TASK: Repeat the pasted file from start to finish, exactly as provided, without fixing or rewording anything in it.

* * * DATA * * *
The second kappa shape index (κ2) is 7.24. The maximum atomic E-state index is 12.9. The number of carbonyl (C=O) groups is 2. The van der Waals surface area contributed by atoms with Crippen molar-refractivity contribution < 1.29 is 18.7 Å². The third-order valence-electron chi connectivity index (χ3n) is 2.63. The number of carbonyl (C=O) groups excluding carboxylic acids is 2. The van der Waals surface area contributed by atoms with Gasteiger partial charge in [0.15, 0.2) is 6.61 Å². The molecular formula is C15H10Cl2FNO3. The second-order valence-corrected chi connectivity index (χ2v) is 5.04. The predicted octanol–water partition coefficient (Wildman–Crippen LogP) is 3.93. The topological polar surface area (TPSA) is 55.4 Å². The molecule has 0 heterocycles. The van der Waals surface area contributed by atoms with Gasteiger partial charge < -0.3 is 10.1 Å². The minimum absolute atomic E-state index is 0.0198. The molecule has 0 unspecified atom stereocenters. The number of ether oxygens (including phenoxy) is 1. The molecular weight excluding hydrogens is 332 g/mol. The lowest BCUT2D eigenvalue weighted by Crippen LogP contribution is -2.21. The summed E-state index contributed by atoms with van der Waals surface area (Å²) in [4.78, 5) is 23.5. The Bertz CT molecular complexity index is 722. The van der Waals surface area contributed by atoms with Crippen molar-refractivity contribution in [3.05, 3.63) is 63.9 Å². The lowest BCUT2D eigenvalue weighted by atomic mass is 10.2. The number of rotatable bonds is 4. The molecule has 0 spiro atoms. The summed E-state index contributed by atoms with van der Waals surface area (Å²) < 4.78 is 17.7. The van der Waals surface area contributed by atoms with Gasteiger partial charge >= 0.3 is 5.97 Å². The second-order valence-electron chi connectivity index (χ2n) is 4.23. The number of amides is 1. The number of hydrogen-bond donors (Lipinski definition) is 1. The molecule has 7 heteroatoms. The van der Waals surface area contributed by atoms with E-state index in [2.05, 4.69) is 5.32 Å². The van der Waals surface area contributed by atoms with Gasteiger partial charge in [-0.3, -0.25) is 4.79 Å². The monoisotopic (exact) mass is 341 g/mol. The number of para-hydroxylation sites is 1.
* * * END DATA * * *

The second kappa shape index (κ2) is 7.24. The maximum atomic E-state index is 12.9. The number of carbonyl (C=O) groups is 2. The van der Waals surface area contributed by atoms with Crippen molar-refractivity contribution < 1.29 is 18.7 Å². The third-order valence-electron chi connectivity index (χ3n) is 2.63. The number of carbonyl (C=O) groups excluding carboxylic acids is 2. The van der Waals surface area contributed by atoms with Gasteiger partial charge in [0.15, 0.2) is 6.61 Å². The molecular formula is C15H10Cl2FNO3. The second-order valence-corrected chi connectivity index (χ2v) is 5.04. The predicted octanol–water partition coefficient (Wildman–Crippen LogP) is 3.93. The topological polar surface area (TPSA) is 55.4 Å². The molecule has 0 heterocycles. The van der Waals surface area contributed by atoms with Gasteiger partial charge < -0.3 is 10.1 Å². The minimum absolute atomic E-state index is 0.0198. The molecule has 0 unspecified atom stereocenters. The number of ether oxygens (including phenoxy) is 1. The molecular weight excluding hydrogens is 332 g/mol. The lowest BCUT2D eigenvalue weighted by Crippen LogP contribution is -2.21. The summed E-state index contributed by atoms with van der Waals surface area (Å²) in [4.78, 5) is 23.5. The Bertz CT molecular complexity index is 722. The van der Waals surface area contributed by atoms with Crippen molar-refractivity contribution in [3.05, 3.63) is 63.9 Å². The lowest BCUT2D eigenvalue weighted by atomic mass is 10.2. The number of rotatable bonds is 4. The molecule has 0 spiro atoms. The summed E-state index contributed by atoms with van der Waals surface area (Å²) < 4.78 is 17.7. The van der Waals surface area contributed by atoms with Gasteiger partial charge >= 0.3 is 5.97 Å². The second-order valence-electron chi connectivity index (χ2n) is 4.23. The number of amides is 1. The number of hydrogen-bond donors (Lipinski definition) is 1. The molecule has 7 heteroatoms. The van der Waals surface area contributed by atoms with E-state index in [2.05, 4.69) is 5.32 Å². The van der Waals surface area contributed by atoms with Gasteiger partial charge in [-0.3, -0.25) is 4.79 Å². The monoisotopic (exact) mass is 341 g/mol. The number of para-hydroxylation sites is 1.